R. J. Jenkins: He can teach you all about sex, primates, and Jake Gyllenhaal

“High seriousness is the enemy of intelligent thought,” says Robert Joseph “R. J.” Jenkins of his personal teaching philosophy. As ...

“High seriousness is the enemy of intelligent thought,” says Robert Joseph “R. J.” Jenkins of his personal teaching philosophy. As the Head Teaching Fellow for the extremely popular English 154: “Literature and Sexuality,” Jenkins is known for his charismatic, candid teaching style, 24-7 availability to his students, and outspoken opposition to the traditional response paper, a commonplace assignment at Harvard which he calls a “soul destroying genre.” Jenkins’ refreshingly irreverent classroom methods have made him so popular that he seems to have become one of the main attractions of the course.

Jenkins divides his time between serving as a TF, a tutor at Lowell House, the Director of Sophomore Advising, and a Ph.D. candidate. Studying primate biology as an undergraduate at Columbia University, Jenkins never expected to end up where he is today. But after contracting malaria during a research trip to Kenya, Jenkins decided to switch to literature to feed his obsession with the Victorian novel. Though the two topics seem unrelated, Jenkins sees a clear connection. “In both disciplines, you are searching for great significance in the tiniest details, great meaning in minute actions and things,” he says.

Making connections, especially with students, is one of Jenkins’ specialties. “My life is as ridiculous and full of foolishness as the lives of my students,” he explains. He recalls an incident last year when, late to class, he hastily hooked up his computer to the projector, only to display his desktop background—a flirty picture of Jake Gyllenhaal—onto the screen. “Instead of acting embarrassed, I greeted him. ‘Why hello Jake! Class, meet Jake. Jake, class’” Jenkins recalls. “Teachers are human beings too.”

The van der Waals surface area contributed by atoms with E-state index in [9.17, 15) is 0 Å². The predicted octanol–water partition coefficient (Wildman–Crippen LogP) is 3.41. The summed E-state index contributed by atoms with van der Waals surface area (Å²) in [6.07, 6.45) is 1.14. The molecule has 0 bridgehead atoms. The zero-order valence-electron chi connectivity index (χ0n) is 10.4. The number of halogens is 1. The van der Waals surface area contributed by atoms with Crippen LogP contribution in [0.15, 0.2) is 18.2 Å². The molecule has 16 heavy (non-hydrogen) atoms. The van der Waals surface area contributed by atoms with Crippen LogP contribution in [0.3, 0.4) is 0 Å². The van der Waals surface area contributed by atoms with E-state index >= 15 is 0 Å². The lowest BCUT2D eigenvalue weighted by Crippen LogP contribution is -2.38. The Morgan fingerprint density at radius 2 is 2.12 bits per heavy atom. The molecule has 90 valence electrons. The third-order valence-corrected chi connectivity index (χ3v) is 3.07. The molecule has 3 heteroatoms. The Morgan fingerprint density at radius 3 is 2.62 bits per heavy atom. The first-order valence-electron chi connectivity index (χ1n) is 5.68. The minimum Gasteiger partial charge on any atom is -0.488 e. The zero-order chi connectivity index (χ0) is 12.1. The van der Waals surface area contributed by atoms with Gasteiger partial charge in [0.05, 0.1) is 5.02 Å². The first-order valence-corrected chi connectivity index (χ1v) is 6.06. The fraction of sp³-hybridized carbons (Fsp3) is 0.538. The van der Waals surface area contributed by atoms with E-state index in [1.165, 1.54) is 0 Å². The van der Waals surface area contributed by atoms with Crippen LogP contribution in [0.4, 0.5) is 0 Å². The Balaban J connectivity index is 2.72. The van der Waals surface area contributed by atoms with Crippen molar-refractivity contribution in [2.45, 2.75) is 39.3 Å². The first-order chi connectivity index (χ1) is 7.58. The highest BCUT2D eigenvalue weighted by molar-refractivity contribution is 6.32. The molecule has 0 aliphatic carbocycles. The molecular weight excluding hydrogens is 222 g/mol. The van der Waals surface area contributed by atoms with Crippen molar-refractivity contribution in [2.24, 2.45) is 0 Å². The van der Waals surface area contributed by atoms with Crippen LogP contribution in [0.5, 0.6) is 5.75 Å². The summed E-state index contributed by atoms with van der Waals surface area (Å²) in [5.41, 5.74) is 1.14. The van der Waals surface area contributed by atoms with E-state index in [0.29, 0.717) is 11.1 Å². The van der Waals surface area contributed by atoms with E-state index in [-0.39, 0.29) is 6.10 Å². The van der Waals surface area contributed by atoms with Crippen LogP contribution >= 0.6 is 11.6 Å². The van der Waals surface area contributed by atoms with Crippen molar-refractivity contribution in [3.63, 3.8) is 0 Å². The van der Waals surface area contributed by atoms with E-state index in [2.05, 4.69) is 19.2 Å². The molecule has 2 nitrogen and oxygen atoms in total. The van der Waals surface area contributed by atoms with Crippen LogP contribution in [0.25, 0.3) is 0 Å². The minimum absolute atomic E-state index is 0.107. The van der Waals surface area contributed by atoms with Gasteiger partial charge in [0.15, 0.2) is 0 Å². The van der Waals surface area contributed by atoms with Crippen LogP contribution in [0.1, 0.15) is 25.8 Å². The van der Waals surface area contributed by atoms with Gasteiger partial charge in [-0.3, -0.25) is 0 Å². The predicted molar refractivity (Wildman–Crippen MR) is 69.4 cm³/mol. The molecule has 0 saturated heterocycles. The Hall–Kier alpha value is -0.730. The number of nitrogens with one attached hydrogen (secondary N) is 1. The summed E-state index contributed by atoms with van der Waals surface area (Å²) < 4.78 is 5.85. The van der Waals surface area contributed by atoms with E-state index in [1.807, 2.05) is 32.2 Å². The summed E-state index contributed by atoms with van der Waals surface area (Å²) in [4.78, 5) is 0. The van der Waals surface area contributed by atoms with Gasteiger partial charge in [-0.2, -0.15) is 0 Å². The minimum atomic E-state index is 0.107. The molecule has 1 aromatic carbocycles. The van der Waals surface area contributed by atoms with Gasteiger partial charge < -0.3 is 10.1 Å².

Chava E. Kenny ’12, a student in his English 154 section last year, explains, “R. J. can always make you laugh or smile.” Kenny acknowledges that Jenkins has had a significant impact on her academically. “He helps you along with your ideas,” she says, “without forcing anything on you. And he completely changed my approach to writing papers.” Jenny J. Lee ’10, an English concentrator who took his Junior Tutorial last year, agrees that Jenkins is one-of-a-kind. “R. J. is the kind of person you would want to be at your wedding,” she says.

Assistant Professor of English Matthew B. Kaiser, who teaches English 154, also appreciates Jenkins’ exceptional teaching methods. “R. J. is my platonic ideal of a TF,” Kaiser said in an e-mail. “He teaches from a place of love and joy,” he said, “not a place of control and discipline. That’s why students respect and admire him.”